Some other studies followed a multidimensional approach. In a multicentric study researchers performed a longitudinal and multidimensional assessment of individuals with the gene expansion for Huntington disease (HD) but not yet diagnosed who were evaluated annually. They identified three clusters that represented primarily cognitively impaired, behaviorally impaired, and cognitively preserved phenotypes. Thus, this multidimensional method results in an earlier diagnosis with less motor and cognitive impairment than a motor diagnosis. These findings have implications for designing preventive trials and providing clinical care in prodromal HD (Biglan et al., 2013). Again researchers for the ADNI, show how the short-term (1 year) prognosis of progression from amnesic MCI to dementia relates strongly to baseline markers of neurodegeneration, with the AD signature MRI biomarker of cortical thickness performing the best among MRI and CSF markers studied here. However, longer-term (3 year) prognosis in these individuals was better predicted by a marker indicative of brain amyloid. Prediction of time-to-event in a survival model was predicted by the combination of these biomarkers. These results provide further support for emerging models of the temporal relationship of pathophysiologic events in AD and demonstrate the utility of these biomarkers at the prodromal stage of the illness (Dickerson and Wolk, 2013). Gómez-Ramírez and Wu review the network-based approach in biomarker discovery as a source of key insights to fully understand the network degeneration hypothesis (the disease starts in specific network areas and progressively spreads to connected areas of the initial loci-networks, a concept also addressed in the article by Lindberg et cols.) and introduce a new framework for the quantitative study of biomarkers that can help shorten the transition between academic research and clinical diagnosis in AD (Gómez-Ramírez and Wu, 2014).

We also have two original reports on Parkinson's disease (PD) and parkinsonisms. One is on the use of DaTSPECT in the diagnosis of patients with hard-to-classify tremor who have a normal DaT-SPECT. Researchers from Spain and Mexico make a clinical follow up study and provide a list of the final diagnosis behind these cases (Menéndez-González et al., 2014b) at the time of discussing the role of DaTSPECT in the diagnosis of patients with tremor. In the other report, a group of researchers leaded by Prof Parnetti, assesses the differential role of CSF alpha-synuclein species, tau, and Aβ 42 in PD and conclude that the combination of CSF o/t-α-syn and Aβ 42/tau ratios improve the diagnostic accuracy of PD and that PD patients showing low CSF Aβ 42 levels at baseline are more prone to develop cognitive decline (Parnetti et al., 2014).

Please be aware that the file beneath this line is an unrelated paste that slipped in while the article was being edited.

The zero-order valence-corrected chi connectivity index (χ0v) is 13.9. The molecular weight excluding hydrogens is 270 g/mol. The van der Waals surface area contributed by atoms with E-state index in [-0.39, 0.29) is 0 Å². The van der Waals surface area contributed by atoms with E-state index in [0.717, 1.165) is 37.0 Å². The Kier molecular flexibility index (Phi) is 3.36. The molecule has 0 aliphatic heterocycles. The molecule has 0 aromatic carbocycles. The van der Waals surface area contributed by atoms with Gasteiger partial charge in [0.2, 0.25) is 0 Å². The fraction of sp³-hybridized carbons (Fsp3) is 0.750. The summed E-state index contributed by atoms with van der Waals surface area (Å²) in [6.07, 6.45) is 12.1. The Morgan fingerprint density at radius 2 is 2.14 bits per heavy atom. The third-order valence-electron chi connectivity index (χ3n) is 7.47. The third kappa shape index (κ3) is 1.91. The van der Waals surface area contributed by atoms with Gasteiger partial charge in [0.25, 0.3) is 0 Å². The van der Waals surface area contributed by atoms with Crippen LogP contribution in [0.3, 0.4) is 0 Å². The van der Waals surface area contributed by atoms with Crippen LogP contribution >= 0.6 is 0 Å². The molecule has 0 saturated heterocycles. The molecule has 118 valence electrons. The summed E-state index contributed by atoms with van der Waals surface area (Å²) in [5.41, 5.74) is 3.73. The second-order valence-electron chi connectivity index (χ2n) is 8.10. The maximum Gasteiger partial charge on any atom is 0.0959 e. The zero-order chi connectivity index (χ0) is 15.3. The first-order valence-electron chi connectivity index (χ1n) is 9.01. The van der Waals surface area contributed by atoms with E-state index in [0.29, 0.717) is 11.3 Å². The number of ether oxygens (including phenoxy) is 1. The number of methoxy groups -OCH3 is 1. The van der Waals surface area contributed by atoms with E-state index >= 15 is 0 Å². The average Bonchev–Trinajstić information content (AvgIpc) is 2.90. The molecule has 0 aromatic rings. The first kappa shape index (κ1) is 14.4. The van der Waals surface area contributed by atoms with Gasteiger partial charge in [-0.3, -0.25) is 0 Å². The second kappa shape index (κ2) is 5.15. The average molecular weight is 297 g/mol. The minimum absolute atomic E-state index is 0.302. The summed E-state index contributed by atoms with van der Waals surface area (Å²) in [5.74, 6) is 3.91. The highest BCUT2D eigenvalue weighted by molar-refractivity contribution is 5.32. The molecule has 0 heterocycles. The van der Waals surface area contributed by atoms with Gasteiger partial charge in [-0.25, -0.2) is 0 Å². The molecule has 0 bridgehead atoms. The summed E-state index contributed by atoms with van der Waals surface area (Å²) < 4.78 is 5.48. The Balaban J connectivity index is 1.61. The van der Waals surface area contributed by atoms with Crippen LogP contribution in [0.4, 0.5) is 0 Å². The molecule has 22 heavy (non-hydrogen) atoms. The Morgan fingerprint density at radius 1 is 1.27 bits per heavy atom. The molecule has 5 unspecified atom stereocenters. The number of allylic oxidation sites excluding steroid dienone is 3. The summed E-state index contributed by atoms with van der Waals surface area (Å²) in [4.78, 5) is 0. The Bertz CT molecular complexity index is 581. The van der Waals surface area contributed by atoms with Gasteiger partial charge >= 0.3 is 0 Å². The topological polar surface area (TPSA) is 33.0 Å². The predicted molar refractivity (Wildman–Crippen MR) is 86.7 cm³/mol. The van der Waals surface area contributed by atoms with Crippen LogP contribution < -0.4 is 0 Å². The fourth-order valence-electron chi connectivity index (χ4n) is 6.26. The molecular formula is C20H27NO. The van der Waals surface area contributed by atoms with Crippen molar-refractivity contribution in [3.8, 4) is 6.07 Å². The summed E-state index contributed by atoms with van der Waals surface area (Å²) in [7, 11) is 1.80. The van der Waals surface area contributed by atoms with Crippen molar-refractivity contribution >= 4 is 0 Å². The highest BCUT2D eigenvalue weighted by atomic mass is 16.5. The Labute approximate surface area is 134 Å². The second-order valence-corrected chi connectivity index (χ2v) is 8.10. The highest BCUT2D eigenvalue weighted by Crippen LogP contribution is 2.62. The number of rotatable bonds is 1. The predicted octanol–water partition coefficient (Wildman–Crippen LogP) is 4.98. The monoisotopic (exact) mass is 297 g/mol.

Finally, I also had the opportunity of publishing a couple of opinion articles: one on the many questions arising about the use of biomarkers for diagnosing neurodegenerative diseases routinely (Menéndez-González, 2014a) and other discussing the safety issues related to lumbar punctures performed for CSF analysis for the diagnosis of AD in daily clinical practice (Menéndez-González, 2014b).

Research on biomarkers on neurodegenerative disorders is a hot topic where much work has to be done yet. As we can learn from this Research Topic, biomarkers are allowing us to expand the knowledge on the biological and anatomical basis of neurodegenerative diseases and to implement diagnostic techniques in clinical practice and clinical trials.

Conflict of Interest Statement

The author declares that the research was conducted in the absence of any commercial or financial relationships that could be construed as a potential conflict of interest.

References

Biglan, K. M., Zhang, Y., Long, J. D., Geschwind, M., Kang, G. A., Killoran, A., et al. (2013). Refining the diagnosis of Huntington disease: the PREDICT-HD study. Front. Aging Neurosci. 5:12. doi: 10.3389/fnagi.2013.00012

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Irwin, D. J., Trojanowski, J. Q., and Grossman, M. (2013). Cerebrospinal fluid biomarkers for differentiation of frontotemporal lobar degeneration from Alzheimer's disease. Front. Aging Neurosci. 5:6. doi: 10.3389/fnagi.2013.00006

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Pubmed Abstract | Pubmed Full Text | CrossRef Full Text

Menéndez-González, M., López-Muñiz, A., Vega, J. A., Salas-Pacheco, J. M., and Arias-Carrión, O. (2014a). MTA index: a simple 2D-method for assessing atrophy of the medial temporal lobe using clinically available neuroimaging. Front. Aging Neurosci. 6:23. doi: 10.3389/fnagi.2014.00023

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Menéndez-González, M., Tavares, F., Zeidan, N., Salas-Pacheco, J. M., and Arias-Carrión, O. (2014b). Diagnoses behind patients with hard-to-classify tremor and normal DaT-SPECT: a clinical follow up study. Front. Aging Neurosci. 6:56. doi: 10.3389/fnagi.2014.00056

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Keywords: biomarker, MTAi, neurodegenerative disease, Neurodegenerative Diseases, Parkinson's Disease, Huntington's Disease, Frontotemporal dementia (FTD), CSF biomarkers

Citation: Menéndez-González M (2014) Biomarkers in neurodegenerative disorders: translating research into clinical practice. Front. Aging Neurosci. 6:281. doi: 10.3389/fnagi.2014.00281

Received: 13 August 2014; Accepted: 25 September 2014;
Published online: 21 October 2014.

Edited and reviewed by: Rodrigo Orlando Kuljiš, Zdrav Mozak Limitada, Chile

Copyright © 2014 Menéndez-González. This is an open-access article distributed under the terms of the Creative Commons Attribution License (CC BY). The use, distribution or reproduction in other forums is permitted, provided the original author(s) or licensor are credited and that the original publication in this journal is cited, in accordance with accepted academic practice. No use, distribution or reproduction is permitted which does not comply with these terms.

*Correspondence: manuelmenendezgonzalez@gmail.com